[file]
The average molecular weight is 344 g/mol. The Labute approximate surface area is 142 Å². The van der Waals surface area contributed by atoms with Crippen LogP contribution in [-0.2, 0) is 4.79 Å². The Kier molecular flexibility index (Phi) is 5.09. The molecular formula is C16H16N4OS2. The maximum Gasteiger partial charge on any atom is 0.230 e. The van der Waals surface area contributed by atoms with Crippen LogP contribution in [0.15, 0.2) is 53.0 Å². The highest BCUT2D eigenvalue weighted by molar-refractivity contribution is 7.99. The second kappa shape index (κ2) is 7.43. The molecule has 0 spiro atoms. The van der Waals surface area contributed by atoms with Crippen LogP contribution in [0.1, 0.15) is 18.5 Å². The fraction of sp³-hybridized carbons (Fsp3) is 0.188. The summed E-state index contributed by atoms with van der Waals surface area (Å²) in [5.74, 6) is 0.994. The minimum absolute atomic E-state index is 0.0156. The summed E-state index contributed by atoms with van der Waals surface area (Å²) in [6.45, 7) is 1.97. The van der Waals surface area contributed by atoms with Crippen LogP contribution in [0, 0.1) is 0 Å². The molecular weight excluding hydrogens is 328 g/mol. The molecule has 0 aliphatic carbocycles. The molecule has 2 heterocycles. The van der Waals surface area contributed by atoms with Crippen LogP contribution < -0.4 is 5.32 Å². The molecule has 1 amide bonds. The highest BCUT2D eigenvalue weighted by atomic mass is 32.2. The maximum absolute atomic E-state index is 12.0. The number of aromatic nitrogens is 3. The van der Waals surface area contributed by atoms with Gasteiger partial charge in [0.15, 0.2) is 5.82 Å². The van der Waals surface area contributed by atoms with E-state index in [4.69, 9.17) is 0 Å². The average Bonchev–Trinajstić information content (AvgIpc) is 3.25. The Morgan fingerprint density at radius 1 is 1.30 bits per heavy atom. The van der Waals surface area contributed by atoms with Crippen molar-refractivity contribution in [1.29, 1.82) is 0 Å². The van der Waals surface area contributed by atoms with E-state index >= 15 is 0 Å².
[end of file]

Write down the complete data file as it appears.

The average molecular weight is 344 g/mol. The Labute approximate surface area is 142 Å². The van der Waals surface area contributed by atoms with Crippen LogP contribution in [-0.2, 0) is 4.79 Å². The Kier molecular flexibility index (Phi) is 5.09. The molecular formula is C16H16N4OS2. The maximum Gasteiger partial charge on any atom is 0.230 e. The van der Waals surface area contributed by atoms with Crippen LogP contribution in [0.15, 0.2) is 53.0 Å². The highest BCUT2D eigenvalue weighted by molar-refractivity contribution is 7.99. The second kappa shape index (κ2) is 7.43. The molecule has 0 spiro atoms. The van der Waals surface area contributed by atoms with Crippen LogP contribution in [0.1, 0.15) is 18.5 Å². The fraction of sp³-hybridized carbons (Fsp3) is 0.188. The summed E-state index contributed by atoms with van der Waals surface area (Å²) in [5.74, 6) is 0.994. The minimum absolute atomic E-state index is 0.0156. The summed E-state index contributed by atoms with van der Waals surface area (Å²) in [6.45, 7) is 1.97. The van der Waals surface area contributed by atoms with Crippen LogP contribution in [0, 0.1) is 0 Å². The molecular weight excluding hydrogens is 328 g/mol. The molecule has 0 aliphatic carbocycles. The molecule has 2 heterocycles. The van der Waals surface area contributed by atoms with Crippen LogP contribution < -0.4 is 5.32 Å². The molecule has 1 amide bonds. The highest BCUT2D eigenvalue weighted by atomic mass is 32.2. The maximum absolute atomic E-state index is 12.0. The number of aromatic nitrogens is 3. The van der Waals surface area contributed by atoms with Gasteiger partial charge in [0.15, 0.2) is 5.82 Å². The van der Waals surface area contributed by atoms with E-state index in [4.69, 9.17) is 0 Å². The average Bonchev–Trinajstić information content (AvgIpc) is 3.25. The Morgan fingerprint density at radius 1 is 1.30 bits per heavy atom. The van der Waals surface area contributed by atoms with Crippen molar-refractivity contribution in [1.29, 1.82) is 0 Å². The van der Waals surface area contributed by atoms with E-state index >= 15 is 0 Å².